Friday, 6:00 PM
(3) South Carolina (13-5-3; 5th – SEC; WTSR – 1.18, 4th – SEC)
Clemson (13-3-2; 5th – ACC; WTSR – 1.38, 3rd – ACC)
Why Is This A First Round Match?
The NCAA thinks having more cents is more important than showing common sense.
I See What You Did There. Which Team Is Probably More Pissed Off About This Match?
I’d argue Clemson. They’ve already beaten South Carolina once, in non-controversial circumstances. They had an RPI that should have been enough to see them hosting a first-round game. And they should have had an easy option for an opponent with Georgia making the field. All of that and the indignity of facing a seeded team in the first round? Oy vey.
Could South Carolina Actually Be *GASP* Happy About This?
In a “making lemons out of lemonade” way. They’ll never admit to it, but I’m sure they would’ve liked someone like High Point turning up in Columbia. At least SC gets a shot to avenge a loss though. Nobody may be happier than goalkeeper Sabrina D’Angelo, who was guilty of a clanger of the highest order in the regular season matchup that proved decisive. She’s not a keeper that makes big errors with any type of consistency, meaning Clemson isn’t going to be able to count on mistakes to advance.
Two Rivals, Two Fairly Talented Teams…Great Matchup, Right?
Ha! You would think that, wouldn’t you? Unfortunately, these two teams tend to bring out the worst in each other, with some of their recent meetings, including the last one, reduced to defensive hack-a-thons with too much blood and not enough thunder. I’d argue that it’s going to be less compelling than competitive. That’s not a bad thing, but I wouldn’t expect an aesthetic classic. And I would hardly be shocked if it ends 1-0 or 0-0.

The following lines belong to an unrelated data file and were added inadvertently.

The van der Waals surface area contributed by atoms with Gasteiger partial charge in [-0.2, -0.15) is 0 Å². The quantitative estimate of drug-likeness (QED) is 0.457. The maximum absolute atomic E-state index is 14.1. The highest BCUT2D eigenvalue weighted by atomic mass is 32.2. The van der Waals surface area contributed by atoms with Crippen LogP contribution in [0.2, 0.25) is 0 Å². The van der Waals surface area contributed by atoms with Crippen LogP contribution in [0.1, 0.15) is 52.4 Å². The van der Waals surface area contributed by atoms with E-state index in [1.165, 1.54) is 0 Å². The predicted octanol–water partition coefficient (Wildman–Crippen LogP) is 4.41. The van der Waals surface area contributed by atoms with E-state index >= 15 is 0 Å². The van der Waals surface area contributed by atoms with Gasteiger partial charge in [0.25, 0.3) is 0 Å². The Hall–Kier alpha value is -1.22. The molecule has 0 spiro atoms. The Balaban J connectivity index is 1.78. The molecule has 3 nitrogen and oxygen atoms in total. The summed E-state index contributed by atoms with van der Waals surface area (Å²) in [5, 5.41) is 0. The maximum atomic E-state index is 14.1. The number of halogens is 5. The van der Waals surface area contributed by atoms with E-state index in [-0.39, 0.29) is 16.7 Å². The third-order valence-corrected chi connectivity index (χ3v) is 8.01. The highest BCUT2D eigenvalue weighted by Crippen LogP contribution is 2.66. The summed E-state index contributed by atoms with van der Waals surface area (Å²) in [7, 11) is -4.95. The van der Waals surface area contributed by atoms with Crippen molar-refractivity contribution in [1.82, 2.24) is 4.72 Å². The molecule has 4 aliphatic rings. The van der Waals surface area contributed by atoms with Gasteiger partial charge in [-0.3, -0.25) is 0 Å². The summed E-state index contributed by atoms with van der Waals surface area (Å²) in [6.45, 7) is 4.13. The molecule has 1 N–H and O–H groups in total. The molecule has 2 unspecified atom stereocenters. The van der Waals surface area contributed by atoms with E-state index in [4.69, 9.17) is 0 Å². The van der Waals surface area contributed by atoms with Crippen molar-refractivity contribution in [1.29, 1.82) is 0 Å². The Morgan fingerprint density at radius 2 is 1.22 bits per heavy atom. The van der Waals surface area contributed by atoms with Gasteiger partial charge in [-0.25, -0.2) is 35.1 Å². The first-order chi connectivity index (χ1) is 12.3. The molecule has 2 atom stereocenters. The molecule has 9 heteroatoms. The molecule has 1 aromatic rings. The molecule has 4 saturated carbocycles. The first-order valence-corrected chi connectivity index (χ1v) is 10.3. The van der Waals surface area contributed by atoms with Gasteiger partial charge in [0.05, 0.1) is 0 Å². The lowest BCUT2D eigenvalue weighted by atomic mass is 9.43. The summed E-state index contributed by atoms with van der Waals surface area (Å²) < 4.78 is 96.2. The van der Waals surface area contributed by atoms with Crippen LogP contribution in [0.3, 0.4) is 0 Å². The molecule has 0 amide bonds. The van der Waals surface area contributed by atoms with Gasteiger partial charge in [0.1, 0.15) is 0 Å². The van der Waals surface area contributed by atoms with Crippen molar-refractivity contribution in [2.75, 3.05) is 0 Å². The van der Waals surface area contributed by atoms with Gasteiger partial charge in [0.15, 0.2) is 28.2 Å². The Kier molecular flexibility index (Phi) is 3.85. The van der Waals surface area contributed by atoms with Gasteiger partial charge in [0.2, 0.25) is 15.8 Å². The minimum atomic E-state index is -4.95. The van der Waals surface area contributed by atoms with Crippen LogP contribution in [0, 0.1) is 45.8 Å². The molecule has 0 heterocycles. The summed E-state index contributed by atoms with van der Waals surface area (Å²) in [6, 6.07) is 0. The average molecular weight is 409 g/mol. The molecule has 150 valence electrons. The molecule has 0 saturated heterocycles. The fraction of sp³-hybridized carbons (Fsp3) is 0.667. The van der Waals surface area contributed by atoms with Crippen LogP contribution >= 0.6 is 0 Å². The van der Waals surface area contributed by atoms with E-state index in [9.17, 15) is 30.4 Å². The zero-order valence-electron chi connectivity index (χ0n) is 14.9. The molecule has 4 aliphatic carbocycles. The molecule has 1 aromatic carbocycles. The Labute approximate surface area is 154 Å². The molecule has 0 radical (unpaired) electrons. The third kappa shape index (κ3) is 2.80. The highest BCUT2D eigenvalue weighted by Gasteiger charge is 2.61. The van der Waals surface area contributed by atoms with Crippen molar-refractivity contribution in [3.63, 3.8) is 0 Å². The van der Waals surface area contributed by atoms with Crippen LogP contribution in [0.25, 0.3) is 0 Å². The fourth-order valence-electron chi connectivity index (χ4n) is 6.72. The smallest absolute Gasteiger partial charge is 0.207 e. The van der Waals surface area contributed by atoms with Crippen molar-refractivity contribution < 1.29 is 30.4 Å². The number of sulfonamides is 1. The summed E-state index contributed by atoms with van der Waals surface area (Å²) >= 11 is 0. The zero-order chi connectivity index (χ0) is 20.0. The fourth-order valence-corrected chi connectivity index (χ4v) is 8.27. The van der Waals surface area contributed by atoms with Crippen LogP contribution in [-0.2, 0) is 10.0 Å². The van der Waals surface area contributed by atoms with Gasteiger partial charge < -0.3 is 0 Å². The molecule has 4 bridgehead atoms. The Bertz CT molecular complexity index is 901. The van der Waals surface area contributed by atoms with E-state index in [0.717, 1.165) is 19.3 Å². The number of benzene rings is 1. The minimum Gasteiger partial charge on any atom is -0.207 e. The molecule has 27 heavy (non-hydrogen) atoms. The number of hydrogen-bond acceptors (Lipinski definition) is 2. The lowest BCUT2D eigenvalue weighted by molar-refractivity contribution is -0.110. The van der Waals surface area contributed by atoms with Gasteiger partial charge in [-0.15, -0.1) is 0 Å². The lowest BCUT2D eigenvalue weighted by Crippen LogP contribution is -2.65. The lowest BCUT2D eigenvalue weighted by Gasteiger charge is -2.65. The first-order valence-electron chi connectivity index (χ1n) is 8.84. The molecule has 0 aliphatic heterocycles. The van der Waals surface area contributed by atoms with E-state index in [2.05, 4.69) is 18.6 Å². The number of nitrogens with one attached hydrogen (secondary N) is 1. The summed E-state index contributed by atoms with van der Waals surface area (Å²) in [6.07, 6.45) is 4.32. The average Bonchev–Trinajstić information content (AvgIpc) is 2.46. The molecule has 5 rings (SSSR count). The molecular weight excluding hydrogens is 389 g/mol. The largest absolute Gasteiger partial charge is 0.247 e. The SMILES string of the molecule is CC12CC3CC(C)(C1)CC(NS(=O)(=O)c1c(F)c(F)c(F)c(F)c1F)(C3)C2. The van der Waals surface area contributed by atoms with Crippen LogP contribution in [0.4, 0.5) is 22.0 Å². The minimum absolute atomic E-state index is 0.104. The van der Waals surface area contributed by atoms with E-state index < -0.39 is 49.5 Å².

How High Are You On South Carolina?
Not very. I had them pegged as one of the likeliest seeds to get bounced early, even before the matchup was revealed. Their overtly defensive mindset leaves a very small margin of error to work with. That works a lot better when you’ve got someone like Kayla Grimsley leading the line. It doesn’t quite work as well when you’ve got everyone that’s led the line since Grimsley as your offensive conduit. They got a rotten matchup in the form of a Clemson side that does everything they do but a little better. The team has plugged in Savannah McCaskill to lead the line, and it’s worked out decently, to a point. The rookie definitely makes everyone else around her better, but she hardly looks like a player that’s going to net a club fifteen goals a season.
With just five goals this year and a scoring ratio of a goal on a little more than every eleven shots, it’s safe to say that McCaskill isn’t the most efficient weapon up top. SC really leans on her as well, as she has double the number of shots as the Gamecocks’ next highest player, Sophie Groff. None of Carolina’s players with twenty or more shots (that’s seven of them) put half of those shots on target. The team as a whole puts just 42% of its shots on target. Yet, McCaskill does have the odd stormer, such as when she scored twice against Florida. But things get much tighter in the NCAA Tournament, and SC’s squandering of chances doesn’t bode well when they’ll be hard to come by.
Well, That’s Fairly Negative…
The good news for South Carolina is that the defense is pretty darn good, as always. It gave up multiple goals in just two matches, to Florida and Texas A&M, and there’s little shame in that. You’d argue that they have been leaking goals in the league though. Their only clean sheet in their past five matches is against woeful Mississippi State.
Still, the Gamecocks have Sabrina D’Angelo in goal, and she’s about as good as it gets at the college level and has the capacity to steal a game on her own at this time of year. Center-back Taylor Leach is an accomplished leader on the backline and a threat on set pieces as well, which is always handy at this time of year. If they play to the peak of their abilities, and the rest of the club gets a rub of the green, South Carolina could live up to their #3 seed.